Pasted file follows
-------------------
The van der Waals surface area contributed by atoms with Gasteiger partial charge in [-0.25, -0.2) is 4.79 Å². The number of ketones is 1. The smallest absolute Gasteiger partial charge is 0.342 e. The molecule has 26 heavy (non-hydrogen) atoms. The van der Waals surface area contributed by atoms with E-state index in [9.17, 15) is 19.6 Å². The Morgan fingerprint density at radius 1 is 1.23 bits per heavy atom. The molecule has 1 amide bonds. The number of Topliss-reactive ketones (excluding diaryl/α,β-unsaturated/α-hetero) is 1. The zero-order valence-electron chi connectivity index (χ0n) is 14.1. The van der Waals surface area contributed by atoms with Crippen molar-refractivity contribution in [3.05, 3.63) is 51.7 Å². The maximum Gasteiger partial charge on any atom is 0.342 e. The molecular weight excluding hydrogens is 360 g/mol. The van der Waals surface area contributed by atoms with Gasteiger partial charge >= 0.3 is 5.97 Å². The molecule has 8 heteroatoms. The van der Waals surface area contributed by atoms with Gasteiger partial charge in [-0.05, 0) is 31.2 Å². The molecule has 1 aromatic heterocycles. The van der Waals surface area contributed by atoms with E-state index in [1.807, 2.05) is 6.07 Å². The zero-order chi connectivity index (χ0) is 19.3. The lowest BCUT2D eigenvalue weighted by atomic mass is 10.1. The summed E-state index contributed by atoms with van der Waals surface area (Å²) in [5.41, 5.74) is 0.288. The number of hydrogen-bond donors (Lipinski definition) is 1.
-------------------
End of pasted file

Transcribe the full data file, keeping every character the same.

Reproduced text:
The van der Waals surface area contributed by atoms with Gasteiger partial charge in [-0.25, -0.2) is 4.79 Å². The number of ketones is 1. The smallest absolute Gasteiger partial charge is 0.342 e. The molecule has 26 heavy (non-hydrogen) atoms. The van der Waals surface area contributed by atoms with E-state index in [9.17, 15) is 19.6 Å². The Morgan fingerprint density at radius 1 is 1.23 bits per heavy atom. The molecule has 1 amide bonds. The number of Topliss-reactive ketones (excluding diaryl/α,β-unsaturated/α-hetero) is 1. The zero-order valence-electron chi connectivity index (χ0n) is 14.1. The van der Waals surface area contributed by atoms with Crippen molar-refractivity contribution in [3.05, 3.63) is 51.7 Å². The maximum Gasteiger partial charge on any atom is 0.342 e. The molecular weight excluding hydrogens is 360 g/mol. The van der Waals surface area contributed by atoms with Gasteiger partial charge >= 0.3 is 5.97 Å². The molecule has 8 heteroatoms. The van der Waals surface area contributed by atoms with Gasteiger partial charge in [-0.05, 0) is 31.2 Å². The molecule has 1 aromatic heterocycles. The van der Waals surface area contributed by atoms with E-state index in [1.807, 2.05) is 6.07 Å². The zero-order chi connectivity index (χ0) is 19.3. The lowest BCUT2D eigenvalue weighted by atomic mass is 10.1. The summed E-state index contributed by atoms with van der Waals surface area (Å²) in [5.41, 5.74) is 0.288. The number of hydrogen-bond donors (Lipinski definition) is 1.